With Agent 007’s milestone return in No Time to Die, we look at how the character and the series have survived
By Jim Miller & Mark Fields
Hollywood recon reports indicate that No Time to Die will feature the final performance of Daniel Craig as our favorite movie spy.
But as they say…never say never.
Six actors have played the role of Bond — all doing so in their own way, for better or worse. Some have relied on physicality and fists; others more on finesse and wit. Each reflecting different eras, different attitudes.
In honor of the 25th Bond film of the blockbuster franchise that launched in 1962 with Dr. No, two lifelong fans share their shaken-not-stirred obsession.
Jim: In the film that bears his surname, Auric Goldfinger (Gert Fröbe) not only starts the trend of attempting to filet 007 with a laser beam, he also utters the best line of any villain in the series.
“Do you expect me to talk?” a shackled Bond asks as the laser creeps between his legs, closing in on his crotch. “No, Mr. Bond,” Goldfinger replies with a surprised laugh, “I expect you to die!”
Mark: Yes, Goldfinger has his fans, Jim. But, Silva (Javier Bardem) in Skyfall is great because he isn’t trying to end the world in some preposterous scheme like so many Bond villains, just get revenge on Bond’s boss, M (Judi Dench). His grounded motive makes him more genuinely threatening. Even though he appears over and over, I was never a Blofeld fan.
Mark: Jaws (Richard Kiel) in The Spy Who Loved Me and Moonraker. Without saying a word, he was just menacing. It certainly didn’t hurt that the actor Kiel was seven feet tall. Despite all the pain that Bond inflicts on him, Jaws took a licking and kept on ticking.
Jim: I’m thinking more along the lines of the film Jaws — more specifically Robert Shaw, who dove headfirst into role of shark-hunter Quint in that film. Twelve years earlier in From Russia with Love, Shaw brought a similarly focused killer-intensity to the role of assassin Red Grant.
BEST THEME SONG
Mark: For years, it was “The Spy Who Loved Me” by Carly Simon, but now it’s Adele’s “Skyfall,” the perfect combination of smoky vocals and a sweeping instrumental theme. I’m still a sucker for Shirley Bassey’s voice, too, especially on “Diamonds are Forever.”
Jim: With “We Have All the Time in The World,” Louis Armstrong and composer John Barry capture the romantic allure, intrigue and bittersweetness of On Her Majesty’s Secret Service. It’s a different kind of song for a different kind of Bond.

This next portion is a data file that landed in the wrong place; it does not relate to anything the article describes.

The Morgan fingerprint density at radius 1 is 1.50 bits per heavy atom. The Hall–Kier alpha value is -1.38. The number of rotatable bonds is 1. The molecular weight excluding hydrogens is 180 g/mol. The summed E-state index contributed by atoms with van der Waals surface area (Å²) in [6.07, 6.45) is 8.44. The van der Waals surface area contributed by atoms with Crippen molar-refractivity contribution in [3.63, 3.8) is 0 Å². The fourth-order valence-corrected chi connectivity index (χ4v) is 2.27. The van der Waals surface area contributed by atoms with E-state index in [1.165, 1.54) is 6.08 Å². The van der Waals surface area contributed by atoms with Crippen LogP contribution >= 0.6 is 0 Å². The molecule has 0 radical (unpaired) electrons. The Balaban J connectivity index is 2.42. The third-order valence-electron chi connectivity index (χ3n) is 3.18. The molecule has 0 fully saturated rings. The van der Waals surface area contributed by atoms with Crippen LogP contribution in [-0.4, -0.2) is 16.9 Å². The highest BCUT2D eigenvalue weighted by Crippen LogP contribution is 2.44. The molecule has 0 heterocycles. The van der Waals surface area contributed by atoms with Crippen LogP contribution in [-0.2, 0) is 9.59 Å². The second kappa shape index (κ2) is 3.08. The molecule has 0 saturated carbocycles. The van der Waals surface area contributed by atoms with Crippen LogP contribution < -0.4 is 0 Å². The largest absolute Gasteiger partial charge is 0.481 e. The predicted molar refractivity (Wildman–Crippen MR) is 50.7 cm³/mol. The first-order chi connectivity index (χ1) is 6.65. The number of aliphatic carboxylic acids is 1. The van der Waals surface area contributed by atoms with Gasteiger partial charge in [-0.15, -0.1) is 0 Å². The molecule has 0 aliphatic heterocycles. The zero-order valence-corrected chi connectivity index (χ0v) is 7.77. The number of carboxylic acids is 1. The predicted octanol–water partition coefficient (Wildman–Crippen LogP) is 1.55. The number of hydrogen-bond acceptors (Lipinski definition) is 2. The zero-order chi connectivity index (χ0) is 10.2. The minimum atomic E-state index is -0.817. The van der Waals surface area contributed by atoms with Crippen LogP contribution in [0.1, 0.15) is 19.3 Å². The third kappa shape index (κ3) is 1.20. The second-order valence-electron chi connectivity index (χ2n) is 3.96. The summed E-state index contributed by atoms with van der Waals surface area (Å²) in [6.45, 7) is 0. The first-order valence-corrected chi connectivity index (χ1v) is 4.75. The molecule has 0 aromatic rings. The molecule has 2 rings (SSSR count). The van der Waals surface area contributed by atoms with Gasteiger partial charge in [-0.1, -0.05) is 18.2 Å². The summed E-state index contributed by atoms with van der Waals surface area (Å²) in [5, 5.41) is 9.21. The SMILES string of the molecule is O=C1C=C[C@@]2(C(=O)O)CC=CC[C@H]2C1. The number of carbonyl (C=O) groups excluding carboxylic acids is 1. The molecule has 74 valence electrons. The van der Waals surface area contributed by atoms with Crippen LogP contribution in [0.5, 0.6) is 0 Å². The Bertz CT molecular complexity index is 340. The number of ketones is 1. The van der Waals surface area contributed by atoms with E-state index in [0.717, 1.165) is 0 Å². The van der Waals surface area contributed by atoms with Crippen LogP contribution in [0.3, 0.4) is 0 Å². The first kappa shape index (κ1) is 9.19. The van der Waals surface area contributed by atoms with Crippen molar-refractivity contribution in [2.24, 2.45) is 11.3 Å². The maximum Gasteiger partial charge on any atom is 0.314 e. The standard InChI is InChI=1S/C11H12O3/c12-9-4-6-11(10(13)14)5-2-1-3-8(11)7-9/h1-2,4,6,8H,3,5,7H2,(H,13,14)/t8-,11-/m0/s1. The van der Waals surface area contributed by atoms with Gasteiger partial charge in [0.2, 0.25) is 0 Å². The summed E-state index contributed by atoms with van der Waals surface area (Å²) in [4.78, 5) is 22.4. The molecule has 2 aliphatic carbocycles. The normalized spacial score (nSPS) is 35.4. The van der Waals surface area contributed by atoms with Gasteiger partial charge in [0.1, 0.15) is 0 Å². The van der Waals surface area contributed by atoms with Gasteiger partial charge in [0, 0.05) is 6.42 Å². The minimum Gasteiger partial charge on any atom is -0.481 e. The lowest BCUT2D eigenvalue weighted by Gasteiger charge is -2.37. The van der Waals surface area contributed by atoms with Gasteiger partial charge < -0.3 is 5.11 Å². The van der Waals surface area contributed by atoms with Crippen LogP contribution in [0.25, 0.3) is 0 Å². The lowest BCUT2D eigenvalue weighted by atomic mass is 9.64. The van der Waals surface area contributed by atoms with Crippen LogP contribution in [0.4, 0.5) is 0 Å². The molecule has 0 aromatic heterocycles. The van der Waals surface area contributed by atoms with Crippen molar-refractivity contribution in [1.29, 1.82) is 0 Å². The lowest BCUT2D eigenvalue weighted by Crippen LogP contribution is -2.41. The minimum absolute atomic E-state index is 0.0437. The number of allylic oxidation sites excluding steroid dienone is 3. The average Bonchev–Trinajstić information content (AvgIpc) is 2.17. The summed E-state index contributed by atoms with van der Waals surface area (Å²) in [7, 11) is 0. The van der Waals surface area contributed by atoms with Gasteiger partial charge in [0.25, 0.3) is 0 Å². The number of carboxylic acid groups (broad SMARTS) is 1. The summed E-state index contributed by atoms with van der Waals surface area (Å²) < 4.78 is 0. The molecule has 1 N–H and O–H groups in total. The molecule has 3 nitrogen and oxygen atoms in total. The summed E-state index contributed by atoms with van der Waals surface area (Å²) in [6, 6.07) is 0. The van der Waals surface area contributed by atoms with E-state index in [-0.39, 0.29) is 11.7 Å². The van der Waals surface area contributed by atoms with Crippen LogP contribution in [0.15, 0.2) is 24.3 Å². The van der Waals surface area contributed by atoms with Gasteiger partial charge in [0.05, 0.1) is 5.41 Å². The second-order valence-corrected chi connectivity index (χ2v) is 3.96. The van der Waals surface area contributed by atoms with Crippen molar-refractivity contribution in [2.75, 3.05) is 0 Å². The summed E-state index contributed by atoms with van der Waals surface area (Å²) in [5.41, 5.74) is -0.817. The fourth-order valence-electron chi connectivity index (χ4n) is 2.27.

BEST BOND QUIP
Jim: In Thunderball, Bond and bikini-clad Domino lie on the beach, while he fills her in on her boyfriend’s evil plan. When a creepy henchman approaches from behind, 007 rolls over, fires his shark-gun, and impales the goon to a nearby tree. Bond then turns to Domino and says, “I think he got the point.”
Mark: Jim, that’s a great example of the nonchalant throw-off line that Connery did so well. Too many of Bond’s quips focus on his virility, especially with Moore and Brosnan, and I found that gets tiresome after a while. I like the line from Casino Royale, after Bond is nearly fatally poisoned at the gaming table, he comes back fresh as a daisy and wryly says “that last hand nearly killed me.”
BEST BOND GIRL (GOOD)
Mark: Halle Berry as Jinx in Die Another Day. Intelligent, attractive, skilled, and fierce. She was Bond’s equal.
Jim: Diana Rigg as Tracy Bond in On Her Majesty’s Secret Service. Many women may have won over James Bond. But, for brief time, Tracy actually became his one true majesty.
BEST BOND GIRL (BAD)
Jim: In Thunderball, Luciana Paluzzi hits the femme-fatal trifecta as Fiona Volupe: cunning, seductive and deadly dangerous. She sets the standard.
On a rocket-launching motorcycle, she takes out a loose-end operative quickly and efficiently. Of all the baddies in the film, she seems to be the only one who can truly turn the tables on Bond.
Mark: Another old-school choice, Jim, I hear you. I got to love Xenia Onatopp (Famke Janssen) from Goldeneye, but if we’re going old school, how do you beat Rosa Klebb (Lotte Lenya) in From Russia with Love with that killer knife in her shoe? Lenya was 65 when she played the part, and she was the widow of composer Kurt Weill…what an amazing pedigree for a Bond girl.